Editors' ChoiceHost-Microbe Interactions

Bugs in the gut dictate food allergy

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Science Signaling  23 Jul 2019:
Vol. 12, Issue 591, eaay7815
DOI: 10.1126/scisignal.aay7815

Bacteriotherapy that stimulates gut-resident regulatory T cells may suppress food allergies.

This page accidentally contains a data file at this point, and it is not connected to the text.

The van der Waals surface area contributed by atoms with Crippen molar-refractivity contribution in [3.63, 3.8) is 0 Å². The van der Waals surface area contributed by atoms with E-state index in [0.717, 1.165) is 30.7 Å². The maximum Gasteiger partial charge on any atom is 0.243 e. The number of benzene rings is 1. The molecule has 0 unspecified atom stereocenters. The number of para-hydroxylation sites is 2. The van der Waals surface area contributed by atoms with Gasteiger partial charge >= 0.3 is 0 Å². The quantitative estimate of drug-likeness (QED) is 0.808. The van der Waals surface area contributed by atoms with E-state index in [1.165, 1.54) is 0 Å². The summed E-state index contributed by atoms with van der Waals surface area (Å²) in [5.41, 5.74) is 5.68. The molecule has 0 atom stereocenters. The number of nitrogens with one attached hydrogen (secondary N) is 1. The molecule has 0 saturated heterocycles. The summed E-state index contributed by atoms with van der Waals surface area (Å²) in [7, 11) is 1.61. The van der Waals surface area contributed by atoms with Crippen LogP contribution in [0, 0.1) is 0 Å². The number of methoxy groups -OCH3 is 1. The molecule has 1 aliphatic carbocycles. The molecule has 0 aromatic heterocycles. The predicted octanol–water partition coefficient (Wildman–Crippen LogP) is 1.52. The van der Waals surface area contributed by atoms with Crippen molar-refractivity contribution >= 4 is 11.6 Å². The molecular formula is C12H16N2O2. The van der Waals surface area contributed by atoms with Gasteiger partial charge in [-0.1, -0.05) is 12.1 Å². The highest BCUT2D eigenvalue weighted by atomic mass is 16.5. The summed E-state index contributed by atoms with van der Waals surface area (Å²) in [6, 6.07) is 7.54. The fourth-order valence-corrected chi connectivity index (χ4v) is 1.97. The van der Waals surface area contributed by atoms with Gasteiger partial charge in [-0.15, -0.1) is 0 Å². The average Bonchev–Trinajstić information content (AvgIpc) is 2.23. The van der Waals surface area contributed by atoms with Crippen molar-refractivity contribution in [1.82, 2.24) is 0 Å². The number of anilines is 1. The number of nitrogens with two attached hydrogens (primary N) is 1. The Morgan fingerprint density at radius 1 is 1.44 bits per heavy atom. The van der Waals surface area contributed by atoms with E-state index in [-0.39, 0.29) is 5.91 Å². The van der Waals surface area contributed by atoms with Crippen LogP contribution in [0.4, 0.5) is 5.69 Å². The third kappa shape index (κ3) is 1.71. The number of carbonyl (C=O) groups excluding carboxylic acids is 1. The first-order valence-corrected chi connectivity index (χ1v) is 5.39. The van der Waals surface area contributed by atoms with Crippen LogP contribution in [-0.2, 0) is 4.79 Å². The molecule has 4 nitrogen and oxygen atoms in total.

Eggs, shellfish, peanuts—scary words for those with food allergies, which commonly present in the first years of life. What causes food allergy is unclear, but it is associated with an altered composition of the gut microbiome. Abdel-Gadir et al. discovered how “bacteriotherapy” can suppress food allergy in mice and therefore may be beneficial to afflicted patients. Analysis of fecal bacteria from infants and model mice with food allergy compared with that from unafflicted counterparts revealed heightened T helper type 2 (TH2) cell–like activity against commensal bacteria and against a common food allergy trigger, chicken egg ovalbumin (OVA). In contrast with that from otherwise healthy infants, fecal microbiota transplant from infants with a diagnosed food allergy into germ-free mice failed to prevent an anaphylactic response to OVA. However, administering a human-origin Clostridiales cluster alone or together with Subdoligranulum variabile to mice suppressed TH2 cell activity and induced regulatory T (Treg) cells to express the transcription factor ROR-γt, (a protein that was deficient in cells from untreated mice and infants with food allergy) and conferred protection to OVA. Depletion of Treg cells or deletion of Treg cell–specific Rorc, which encodes ROR-γt, prevented the protective effects. These findings reveal some of the signaling and cell types involved in food allergy and suggest that bacteriotherapy might be beneficial to patients. It is just starting to be appreciated how important and widely relevant commensal microbiota are to human health. As ongoing research reveals the biochemical and molecular mechanisms behind the tissue-specific and organism-wide roles of commensal microbiota—and how their composition is regulated (see Yardeni et al.)—their clinical potential for patients with various conditions, from metabolic and neurological disorders to allergies and cancer, may be harnessed.

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